Berlin: 'Canoa,' 'Black Gravel,' 'Avanti Popolo' in Berlinale Classics

'Black Gravel'
Deutsche Kinemathek, Gabriele du Vinage

Digitally restored versions of the Mexican, German and Israeli dramas will screen in Berlin's sidebar dedicated to cinema classics and rediscovered films.

The Berlin Film Festival on Monday announced the first three features that will screen in its 2017 Berlinale Classics lineup, a sidebar dedicated to classics and newly discovered films.

A digitally restored version of Mexican director Felipe Cazals' Canoa, which won a Silver Bear at the 1976 Berlin festival, will get a special screening at the Berlinale Classics, alongside the drama Avanti Popolo (1986), the debut feature from Israeli director Rafi Bukai, and Black Gravel (1961), a German B-movie from helmer Helmut Kautner.

The Criterion Collection, with the participation of the Mexican Film Institute, restored Canoa in honor of its 40th anniversary. The film, based on true events, follows a group of young university employees who, while in the remote village of San Miguel Canoa for a weekend outing, are suspected of being communist students and set upon by the local villagers. Mexico is the partner country of Berlin's European Film Market, and the screening of Canoa will be part of a broader focus on Mexican cinema at the upcoming Berlin fest.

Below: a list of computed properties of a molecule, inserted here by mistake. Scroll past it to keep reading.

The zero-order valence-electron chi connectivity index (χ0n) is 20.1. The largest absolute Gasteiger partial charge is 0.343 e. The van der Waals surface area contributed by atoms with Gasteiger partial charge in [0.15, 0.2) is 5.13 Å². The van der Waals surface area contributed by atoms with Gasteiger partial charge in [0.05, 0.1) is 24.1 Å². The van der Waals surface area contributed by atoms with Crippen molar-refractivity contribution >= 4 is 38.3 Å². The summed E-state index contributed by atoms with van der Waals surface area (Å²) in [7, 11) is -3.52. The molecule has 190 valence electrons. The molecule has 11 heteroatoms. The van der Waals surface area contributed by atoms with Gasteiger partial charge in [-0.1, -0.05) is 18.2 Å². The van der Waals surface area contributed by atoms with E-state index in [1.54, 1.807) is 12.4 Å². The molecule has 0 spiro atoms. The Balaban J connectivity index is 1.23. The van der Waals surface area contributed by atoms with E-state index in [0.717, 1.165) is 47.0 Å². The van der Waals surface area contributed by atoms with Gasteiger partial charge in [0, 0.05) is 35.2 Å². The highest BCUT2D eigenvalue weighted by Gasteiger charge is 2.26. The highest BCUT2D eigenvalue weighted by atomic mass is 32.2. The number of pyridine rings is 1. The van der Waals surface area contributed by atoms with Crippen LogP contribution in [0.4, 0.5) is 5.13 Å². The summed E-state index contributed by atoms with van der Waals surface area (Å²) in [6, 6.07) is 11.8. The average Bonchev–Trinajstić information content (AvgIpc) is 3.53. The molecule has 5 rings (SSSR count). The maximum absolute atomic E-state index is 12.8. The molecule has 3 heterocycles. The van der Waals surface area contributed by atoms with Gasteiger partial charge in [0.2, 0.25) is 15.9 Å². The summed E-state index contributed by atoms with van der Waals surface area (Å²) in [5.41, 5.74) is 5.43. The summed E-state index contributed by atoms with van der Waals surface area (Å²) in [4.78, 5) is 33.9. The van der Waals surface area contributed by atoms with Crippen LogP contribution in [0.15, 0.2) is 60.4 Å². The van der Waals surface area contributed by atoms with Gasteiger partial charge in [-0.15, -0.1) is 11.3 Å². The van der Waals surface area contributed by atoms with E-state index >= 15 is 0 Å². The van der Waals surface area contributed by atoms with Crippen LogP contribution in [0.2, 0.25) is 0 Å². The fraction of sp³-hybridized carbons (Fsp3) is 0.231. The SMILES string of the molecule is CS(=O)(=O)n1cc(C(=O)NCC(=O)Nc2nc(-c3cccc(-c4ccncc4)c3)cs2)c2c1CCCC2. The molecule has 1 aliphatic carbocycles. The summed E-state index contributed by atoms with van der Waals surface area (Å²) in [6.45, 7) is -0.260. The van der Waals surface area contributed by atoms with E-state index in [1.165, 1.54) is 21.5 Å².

Avanti Popolo is set just after the Six-Day War waged by Egypt, Jordan and Syria against Israel in 1967. The film follows two Egyptian soldiers wandering through the Sinai desert and plays with the stereotypical images of Israelis and Arabs. It has a place in Israeli cinematic history as it was the first Israeli film in which Arab protagonists were portrayed by Arab actors. The Jerusalem Cinematheque – Israel Film Archive carried out the digital restoration.

Black Gravel is a warts-and-all portrayal of Germany after WWII. The plot follows a man looking to strike it rich by securing the contract to supply the gravel for the construction of a U.S. air force base near a small German town. Kautner re-edited the movie following criticism that its depiction of the society was too bleak (there also were accusations of anti-Semitism) but the original version survived in the archives of the Friedrich-Wilhelm-Murnau-Foundation, which has now restored it.

The full Berlinale Classics program will be announced in January. The Berlin Film Festival is set to run Feb. 9-19.